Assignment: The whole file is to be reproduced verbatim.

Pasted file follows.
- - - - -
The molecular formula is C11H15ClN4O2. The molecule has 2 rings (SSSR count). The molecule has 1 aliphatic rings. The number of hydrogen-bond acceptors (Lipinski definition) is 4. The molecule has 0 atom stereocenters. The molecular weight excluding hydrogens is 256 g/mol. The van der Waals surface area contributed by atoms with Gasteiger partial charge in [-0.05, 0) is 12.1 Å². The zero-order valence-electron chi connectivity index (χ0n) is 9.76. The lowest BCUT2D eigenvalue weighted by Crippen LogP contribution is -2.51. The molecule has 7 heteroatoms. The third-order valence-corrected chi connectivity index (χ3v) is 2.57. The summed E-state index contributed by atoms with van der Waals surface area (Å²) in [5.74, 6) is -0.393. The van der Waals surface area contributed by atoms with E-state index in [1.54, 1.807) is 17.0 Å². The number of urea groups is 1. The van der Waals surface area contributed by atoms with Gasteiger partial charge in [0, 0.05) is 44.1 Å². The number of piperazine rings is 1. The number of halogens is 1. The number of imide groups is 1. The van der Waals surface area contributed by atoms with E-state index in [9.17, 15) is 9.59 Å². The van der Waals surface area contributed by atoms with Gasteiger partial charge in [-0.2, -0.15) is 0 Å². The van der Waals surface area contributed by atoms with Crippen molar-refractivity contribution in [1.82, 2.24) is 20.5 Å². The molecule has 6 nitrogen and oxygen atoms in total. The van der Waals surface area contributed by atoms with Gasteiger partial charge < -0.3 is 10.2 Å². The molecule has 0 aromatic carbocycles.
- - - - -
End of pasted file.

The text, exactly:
The molecular formula is C11H15ClN4O2. The molecule has 2 rings (SSSR count). The molecule has 1 aliphatic rings. The number of hydrogen-bond acceptors (Lipinski definition) is 4. The molecule has 0 atom stereocenters. The molecular weight excluding hydrogens is 256 g/mol. The van der Waals surface area contributed by atoms with Gasteiger partial charge in [-0.05, 0) is 12.1 Å². The zero-order valence-electron chi connectivity index (χ0n) is 9.76. The lowest BCUT2D eigenvalue weighted by Crippen LogP contribution is -2.51. The molecule has 7 heteroatoms. The third-order valence-corrected chi connectivity index (χ3v) is 2.57. The summed E-state index contributed by atoms with van der Waals surface area (Å²) in [5.74, 6) is -0.393. The van der Waals surface area contributed by atoms with E-state index in [1.54, 1.807) is 17.0 Å². The number of urea groups is 1. The van der Waals surface area contributed by atoms with Gasteiger partial charge in [0, 0.05) is 44.1 Å². The number of piperazine rings is 1. The number of halogens is 1. The number of imide groups is 1. The van der Waals surface area contributed by atoms with E-state index in [9.17, 15) is 9.59 Å². The van der Waals surface area contributed by atoms with Gasteiger partial charge in [-0.2, -0.15) is 0 Å². The van der Waals surface area contributed by atoms with Crippen molar-refractivity contribution in [1.82, 2.24) is 20.5 Å². The molecule has 6 nitrogen and oxygen atoms in total. The van der Waals surface area contributed by atoms with Gasteiger partial charge < -0.3 is 10.2 Å². The molecule has 0 aromatic carbocycles.